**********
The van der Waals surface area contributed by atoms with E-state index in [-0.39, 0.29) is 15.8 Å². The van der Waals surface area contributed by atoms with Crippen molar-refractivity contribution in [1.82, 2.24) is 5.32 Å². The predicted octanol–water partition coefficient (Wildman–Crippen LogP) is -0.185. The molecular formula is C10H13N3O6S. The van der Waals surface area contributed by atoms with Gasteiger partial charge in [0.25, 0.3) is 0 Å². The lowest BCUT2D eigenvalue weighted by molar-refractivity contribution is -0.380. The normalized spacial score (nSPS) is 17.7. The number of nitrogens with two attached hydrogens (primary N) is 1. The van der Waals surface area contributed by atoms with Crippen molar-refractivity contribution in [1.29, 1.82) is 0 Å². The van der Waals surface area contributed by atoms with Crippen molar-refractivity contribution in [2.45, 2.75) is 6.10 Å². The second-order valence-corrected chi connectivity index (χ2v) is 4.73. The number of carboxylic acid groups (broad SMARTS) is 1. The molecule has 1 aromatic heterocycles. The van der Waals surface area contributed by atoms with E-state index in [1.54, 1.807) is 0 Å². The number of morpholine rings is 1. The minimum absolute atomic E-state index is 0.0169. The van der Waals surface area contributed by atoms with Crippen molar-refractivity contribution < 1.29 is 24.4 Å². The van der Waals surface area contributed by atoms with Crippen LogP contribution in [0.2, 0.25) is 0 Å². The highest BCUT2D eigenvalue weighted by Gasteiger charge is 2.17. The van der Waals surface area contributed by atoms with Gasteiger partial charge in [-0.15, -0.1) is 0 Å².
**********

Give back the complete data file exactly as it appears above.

The van der Waals surface area contributed by atoms with E-state index in [-0.39, 0.29) is 15.8 Å². The van der Waals surface area contributed by atoms with Crippen molar-refractivity contribution in [1.82, 2.24) is 5.32 Å². The predicted octanol–water partition coefficient (Wildman–Crippen LogP) is -0.185. The molecular formula is C10H13N3O6S. The van der Waals surface area contributed by atoms with Gasteiger partial charge in [0.25, 0.3) is 0 Å². The lowest BCUT2D eigenvalue weighted by molar-refractivity contribution is -0.380. The normalized spacial score (nSPS) is 17.7. The number of nitrogens with two attached hydrogens (primary N) is 1. The van der Waals surface area contributed by atoms with Crippen molar-refractivity contribution in [1.29, 1.82) is 0 Å². The van der Waals surface area contributed by atoms with Crippen molar-refractivity contribution in [2.45, 2.75) is 6.10 Å². The second-order valence-corrected chi connectivity index (χ2v) is 4.73. The number of carboxylic acid groups (broad SMARTS) is 1. The molecule has 1 aromatic heterocycles. The van der Waals surface area contributed by atoms with E-state index in [1.54, 1.807) is 0 Å². The number of morpholine rings is 1. The minimum absolute atomic E-state index is 0.0169. The van der Waals surface area contributed by atoms with Crippen molar-refractivity contribution < 1.29 is 24.4 Å². The van der Waals surface area contributed by atoms with Crippen LogP contribution in [0.2, 0.25) is 0 Å². The highest BCUT2D eigenvalue weighted by Gasteiger charge is 2.17. The van der Waals surface area contributed by atoms with Gasteiger partial charge in [-0.15, -0.1) is 0 Å².